After four years as the ELCA’s coordinator for Middle East networking, Ann moved to Weatherford, Texas, where she writes her blog and serves as US Coordinator for the World Council of Churches’ Ecumenical Accompaniment Programme in Palestine and Israel.
Ann Hafften brings to life Moshe Dyan’s prediction. It was Dyan who was supposed to have said that Israel had more to fear from Palestinian tour guides than it did from Palestinian fighter pilots. To his credit, Dyan also once said: “If you want to make peace, you don’t talk to your friends, you talk to your enemies.” Carter liked that quote.
It was out of this background that Ann Hafften embraced the writings and career of Jimmy Carter. In her blog she points first to a review by Alkva Eldar, in Ha’aretz:
Likudniks don’t scare former United States president Jimmy Carter. On the contrary: The electoral turnaround of 1977 that brought them to power for the first time enabled Carter to be inscribed in the history books as the leader who facilitated the first peace agreement between Israelis and Arabs. In his new book, We Can Have Peace in the Holy Land, Carter relates that neither he nor America’s Jewish community knew what to expect from prime minister Menachem Begin, a former underground fighter who had acquired a bad name for himself as a war-mongering fanatic. Egyptian president Anwar Sadat reported to Carter that he had asked Eastern European leaders who knew the new prime minister whether Begin was an honest man and a strong person. According to him, the answers were in the affirmative.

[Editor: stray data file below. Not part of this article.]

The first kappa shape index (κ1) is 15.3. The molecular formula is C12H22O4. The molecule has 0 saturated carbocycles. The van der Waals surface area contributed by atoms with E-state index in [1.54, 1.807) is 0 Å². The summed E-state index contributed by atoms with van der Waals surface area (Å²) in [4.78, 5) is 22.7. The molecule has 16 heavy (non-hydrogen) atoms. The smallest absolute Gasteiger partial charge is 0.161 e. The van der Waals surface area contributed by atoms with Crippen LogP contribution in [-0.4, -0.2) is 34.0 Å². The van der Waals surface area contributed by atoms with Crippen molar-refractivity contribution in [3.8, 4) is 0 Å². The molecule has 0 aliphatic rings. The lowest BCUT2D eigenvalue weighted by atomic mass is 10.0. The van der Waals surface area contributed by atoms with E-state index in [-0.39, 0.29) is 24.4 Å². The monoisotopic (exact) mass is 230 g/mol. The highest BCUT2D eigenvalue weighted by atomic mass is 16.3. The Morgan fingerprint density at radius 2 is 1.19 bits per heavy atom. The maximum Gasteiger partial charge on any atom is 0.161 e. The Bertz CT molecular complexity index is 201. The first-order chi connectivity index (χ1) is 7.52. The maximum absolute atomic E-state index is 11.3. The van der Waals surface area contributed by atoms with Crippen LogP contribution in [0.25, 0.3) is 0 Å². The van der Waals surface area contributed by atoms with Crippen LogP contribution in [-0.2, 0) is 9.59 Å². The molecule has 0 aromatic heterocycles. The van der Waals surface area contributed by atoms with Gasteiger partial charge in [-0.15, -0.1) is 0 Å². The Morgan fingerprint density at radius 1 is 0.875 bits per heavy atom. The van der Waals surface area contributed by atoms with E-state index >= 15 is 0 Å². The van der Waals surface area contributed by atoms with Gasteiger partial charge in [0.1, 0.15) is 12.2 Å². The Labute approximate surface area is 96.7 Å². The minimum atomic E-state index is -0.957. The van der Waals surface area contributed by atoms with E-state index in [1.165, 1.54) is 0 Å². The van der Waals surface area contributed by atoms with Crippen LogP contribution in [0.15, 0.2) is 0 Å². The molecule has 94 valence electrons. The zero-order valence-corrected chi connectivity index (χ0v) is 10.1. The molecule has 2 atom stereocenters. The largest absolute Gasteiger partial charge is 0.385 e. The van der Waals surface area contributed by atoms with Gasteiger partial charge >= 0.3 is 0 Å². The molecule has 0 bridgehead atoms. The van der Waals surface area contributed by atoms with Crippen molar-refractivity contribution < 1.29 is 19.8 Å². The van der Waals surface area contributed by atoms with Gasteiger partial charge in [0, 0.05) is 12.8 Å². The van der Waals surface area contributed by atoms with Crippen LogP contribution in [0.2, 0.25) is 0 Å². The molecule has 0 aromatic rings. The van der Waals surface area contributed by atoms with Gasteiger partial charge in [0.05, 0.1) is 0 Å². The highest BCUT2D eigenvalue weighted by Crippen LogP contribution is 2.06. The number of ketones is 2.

“In a telephone interview before this week’s election, I asked Carter what he thinks of Likud chairman Benjamin Netanyahu. From his office at the Carter Center in Atlanta, the 39th U.S. president answered calmly that Netanyahu is a practical politician, and that if a proposed peace agreement wins broad support among the Israeli public, the Likud leader would not turn his back on it, and would be `constructive.’